Do your shoulders instantly tense up at the thought of the hustle and bustle of the holiday season? Does your heart skip a beat when you think about spending the entire day with your extended family during the most wonderful time of the year? Does the thought of holiday overspending keep you up at night?
If you answered yes to any of these questions, you’re not alone. Money and family responsibilities are some of the top sources of stress in the United States.
Before the stress of the holidays sneaks up on you, read on to learn how to enjoy your most stress-free holiday season yet.
Holiday stress can affect anyone, even children.
There are a lot of expectations around the holidays. Many people associate the holidays with social gatherings, rituals, and happy memories. These expectations can lead to stress.
It can quickly become overwhelming to make every meal award-worthy and every wrapped gift look perfect. Finding the time to attend every party or feeling like you haven’t been invited to enough parties can also cause stress.
There’s also a desire to cram in every tradition and event to make sure each day is memorable. When you add in the financial burden, travel, and visiting family members, stress can pile up quickly.
The holidays can also be a difficult time of year for people who have lost friends and family members. The memory of the loss can make it harder to cope with holiday season stressors.
Holiday stress looks much the same as regular day-to-day stress. It can affect the body in many different ways. Symptoms can include the following:
- body aches
- inability to sleep
There are ways to deal with holiday stress, but first, you need to understand your triggers.
Do certain situations cause you to feel overwhelmed? When you feel stressed, stop and try to consider what may be causing your anxiety. Once you understand your triggers, use these simple tips to limit holiday stressors.
1. Plan ahead
Finding time for all of your holiday activities can be tricky. On top of holiday commitments, you may also have to deal with increased traffic. Or you may feel extra pressure to get ahead of work so you can take time off to travel.
Creating an action plan can help relieve stress.
Write down all the things you need to do so you can prioritize the things that are most important. A list also makes it harder for things to slip your mind.
2. Put yourself first
The act of giving gets so much attention during the holidays it can be easy to forget to give back to yourself. Taking care of yourself can help make it easier for you to take care of others.
Set aside some time to do things you enjoy. Find time to exercise, plan a dinner out, or just get a few minutes of fresh air. And don’t forget the importance of a regular good night’s sleep.
3. Keep your finances in check
If you’re worried about spending and how it will affect you after the holidays are over, be realistic about what you can afford. The sentiment behind a gift is more important than the cost.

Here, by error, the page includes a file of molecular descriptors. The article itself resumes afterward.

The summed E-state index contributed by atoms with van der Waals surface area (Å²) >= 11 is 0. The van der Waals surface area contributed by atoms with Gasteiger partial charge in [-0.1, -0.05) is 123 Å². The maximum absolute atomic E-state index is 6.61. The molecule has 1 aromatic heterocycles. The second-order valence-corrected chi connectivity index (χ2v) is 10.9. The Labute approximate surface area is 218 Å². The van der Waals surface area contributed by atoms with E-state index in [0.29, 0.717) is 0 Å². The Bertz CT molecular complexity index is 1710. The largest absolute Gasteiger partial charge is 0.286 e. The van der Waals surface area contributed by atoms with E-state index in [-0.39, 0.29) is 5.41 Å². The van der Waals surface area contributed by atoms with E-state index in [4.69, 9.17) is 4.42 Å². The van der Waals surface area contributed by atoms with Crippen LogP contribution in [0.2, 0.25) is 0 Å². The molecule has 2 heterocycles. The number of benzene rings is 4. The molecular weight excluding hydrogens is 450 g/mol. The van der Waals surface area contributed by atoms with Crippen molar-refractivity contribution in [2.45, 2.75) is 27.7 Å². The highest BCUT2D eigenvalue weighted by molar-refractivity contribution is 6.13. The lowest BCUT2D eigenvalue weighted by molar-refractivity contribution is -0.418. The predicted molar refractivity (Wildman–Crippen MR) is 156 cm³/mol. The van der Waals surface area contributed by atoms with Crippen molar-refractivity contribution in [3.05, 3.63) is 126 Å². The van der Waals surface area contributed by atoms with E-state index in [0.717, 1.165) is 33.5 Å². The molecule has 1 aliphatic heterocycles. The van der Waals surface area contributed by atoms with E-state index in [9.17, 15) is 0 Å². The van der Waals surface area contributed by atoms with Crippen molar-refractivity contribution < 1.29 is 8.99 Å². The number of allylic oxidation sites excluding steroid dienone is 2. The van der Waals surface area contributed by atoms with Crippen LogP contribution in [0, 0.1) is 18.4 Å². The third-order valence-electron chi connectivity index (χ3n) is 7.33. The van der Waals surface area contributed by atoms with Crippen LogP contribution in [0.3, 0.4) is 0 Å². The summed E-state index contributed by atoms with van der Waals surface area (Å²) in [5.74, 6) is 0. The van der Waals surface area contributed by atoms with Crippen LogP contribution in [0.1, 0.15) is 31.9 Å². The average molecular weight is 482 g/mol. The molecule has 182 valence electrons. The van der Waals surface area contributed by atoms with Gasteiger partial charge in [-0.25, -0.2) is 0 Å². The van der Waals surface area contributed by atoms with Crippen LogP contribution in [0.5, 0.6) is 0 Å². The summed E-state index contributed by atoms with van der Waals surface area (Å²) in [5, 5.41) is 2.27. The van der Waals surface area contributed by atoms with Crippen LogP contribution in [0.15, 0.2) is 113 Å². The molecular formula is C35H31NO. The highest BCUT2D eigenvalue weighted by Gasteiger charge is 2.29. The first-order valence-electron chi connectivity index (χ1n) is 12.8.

Create a budget and stick to it. Spend only what you can afford, and if you don’t have the ability to spend anything, bake a treat or offer your talents and time to your friends and loved ones.
4. Honor loved ones you have lost
It may be difficult to celebrate the holiday season if you’ve lost someone dear to you or distance makes it difficult to spend time together.
Spend this holiday season reflecting on special memories of lost loved ones. Consider doing something meaningful in their honor.
And if you’re unable to spend time with loved ones, volunteer your time to a local organization where your smiling face could change someone’s day.
5. Don’t be afraid to say no
Understand that it’s okay to say no. Try to say “yes” to the events and things you know will bring you joy. Say “no” to obligations you know will cause you heartache and disappointment.
If working a few extra hours of overtime will make you happy so you can treat someone you love, it may be worth doing. But if your boundary-crossing relative invites you to a holiday party, feel free to decline. You’ll experience less stress and worry by saying no.
If you’ve tried the tips above and your mood hasn’t improved or your symptoms continue well after the holidays, consider speaking with a mental health professional.
They can help you determine your biggest stressors and find ways to better cope with holiday stress.
When it comes to stress, it’s important to listen to what your body and mind are telling you. If a situation is too stressful, ask yourself why you feel the way you do and consider what you can do to better manage your stress.
By learning how to cope with day-to-day stress, you can be better prepared to tackle holiday stress.
Could my holiday stress be caused by major depressive disorder with a seasonal pattern?Anonymous patient
Major depressive disorder with a seasonal pattern can be difficult to differentiate from holiday stress. The major difference is the duration and severity of your symptoms. Major depressive disorder with a seasonal pattern must meet all of the diagnostic criteria for major depressive disorder, including symptoms and duration of symptoms. The criteria for this condition are significantly different than feeling “down in the dumps” for a day or two or having anxiety about holiday events. If you suspect that you’re having a bout of major depressive disorder with seasonal pattern, consult your doctor immediately.Timothy J. Legg, PMHNP-BC, GNP-BC, CARN-AP, MCHESAnswers represent the opinions of our medical experts. All content is strictly informational and should not be considered medical advice.